Cricket: England in good shape for a hectic year

Cricket: England in good shape for a hectic year

England have started a packed year of international cricket with a two-Test series against Sri Lanka, said Mike Atherton in The Times. And in the first Test at Galle, which ended on Monday, Joe Root’s men ran out comfortable winners. With a double century from Root (his fourth in Test cricket), and five-wicket hauls for spinners Dom Bess and Jack Leach, this was a performance that “augurs well for the year ahead”. The match was effectively decided on day one, when the hosts suffered a “remarkably callow” batting collapse and were skittled out for just 135, said Ali Martin in The Guardian. England responded with a hefty 421, and though Sri Lanka fought back admirably in their second innings – posting 359 – that still left England needing a mere 74 for victory, which they duly knocked off with seven wickets to spare.

Root in particular will derive great satisfaction from this win, said Nick Hoult in The Daily Telegraph. Not only did he spearhead it with his majestic 228 – just the fifth time an English batsman has scored a double hundred in Asia – but he also displayed his increasing effectiveness as captain. Early on in his tenure, white ball cricket remained England’s focus, and Root lacked the authority to “put his stamp on the Test side”. But since Chris Silverwood succeeded Trevor Bayliss as head coach in 2019, fiveday cricket has become more of a priority – a shift evident in the side’s impressive recent form. England have now won their last four away Tests – the first time this has happened since the mid- 1950s – and Root is unbeaten in nine Tests. Aged just 30, he has 24 wins to his name as skipper – just two behind Michael Vaughan, England’s most victorious Test captain.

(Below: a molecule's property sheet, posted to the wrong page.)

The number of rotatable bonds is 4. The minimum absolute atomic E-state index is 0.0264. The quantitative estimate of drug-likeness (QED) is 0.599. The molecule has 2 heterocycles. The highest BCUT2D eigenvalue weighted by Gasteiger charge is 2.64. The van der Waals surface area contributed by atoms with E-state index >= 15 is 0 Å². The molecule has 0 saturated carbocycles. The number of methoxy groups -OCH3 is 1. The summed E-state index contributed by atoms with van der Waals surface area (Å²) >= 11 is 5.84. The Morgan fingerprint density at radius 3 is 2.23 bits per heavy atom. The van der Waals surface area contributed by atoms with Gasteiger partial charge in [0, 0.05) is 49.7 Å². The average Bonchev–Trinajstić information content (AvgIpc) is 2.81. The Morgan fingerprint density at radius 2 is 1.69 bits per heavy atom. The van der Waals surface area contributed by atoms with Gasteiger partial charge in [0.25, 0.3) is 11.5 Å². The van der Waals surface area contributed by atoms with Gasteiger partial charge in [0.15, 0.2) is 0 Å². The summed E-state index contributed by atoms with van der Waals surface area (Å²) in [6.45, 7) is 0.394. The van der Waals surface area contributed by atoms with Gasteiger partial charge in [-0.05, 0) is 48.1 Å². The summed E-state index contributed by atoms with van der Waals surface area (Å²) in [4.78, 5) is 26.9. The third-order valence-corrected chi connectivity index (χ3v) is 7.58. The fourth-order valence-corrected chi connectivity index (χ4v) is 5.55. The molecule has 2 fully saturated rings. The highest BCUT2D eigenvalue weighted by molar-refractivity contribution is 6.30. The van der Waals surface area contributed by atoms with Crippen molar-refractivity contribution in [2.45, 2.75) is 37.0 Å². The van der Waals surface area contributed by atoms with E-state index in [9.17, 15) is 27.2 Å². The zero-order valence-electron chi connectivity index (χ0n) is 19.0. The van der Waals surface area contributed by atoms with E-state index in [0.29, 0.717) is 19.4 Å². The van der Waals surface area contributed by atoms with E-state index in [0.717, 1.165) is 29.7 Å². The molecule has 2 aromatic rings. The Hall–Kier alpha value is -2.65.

Yet what may prove the defining test of Root’s captaincy is likely to come in the months ahead, said Paul Newman in the Daily Mail. From Sri Lanka, England travel straight to India for a four- Test series. They then face a return series against India in the summer, before ending the year with the “holy grail of the Ashes”. And impressive as England were in Galle, there remain ongoing worries – not least the poor form of openers Dom Sibley and Zak Crawley. But don’t forget, said Tim Wigmore in The Daily Telegraph, that England were missing several of their best players. Ben Stokes and Jofra Archer have been rested for the Sri Lankan leg of the current tour; Ollie Pope is recovering from a shoulder injury; Chris Woakes and Moeen Ali have had to self-isolate. With the expected return of all these players next month, England will face some “knotty selection dilemmas” in India – a most welcome problem for them to have.

 

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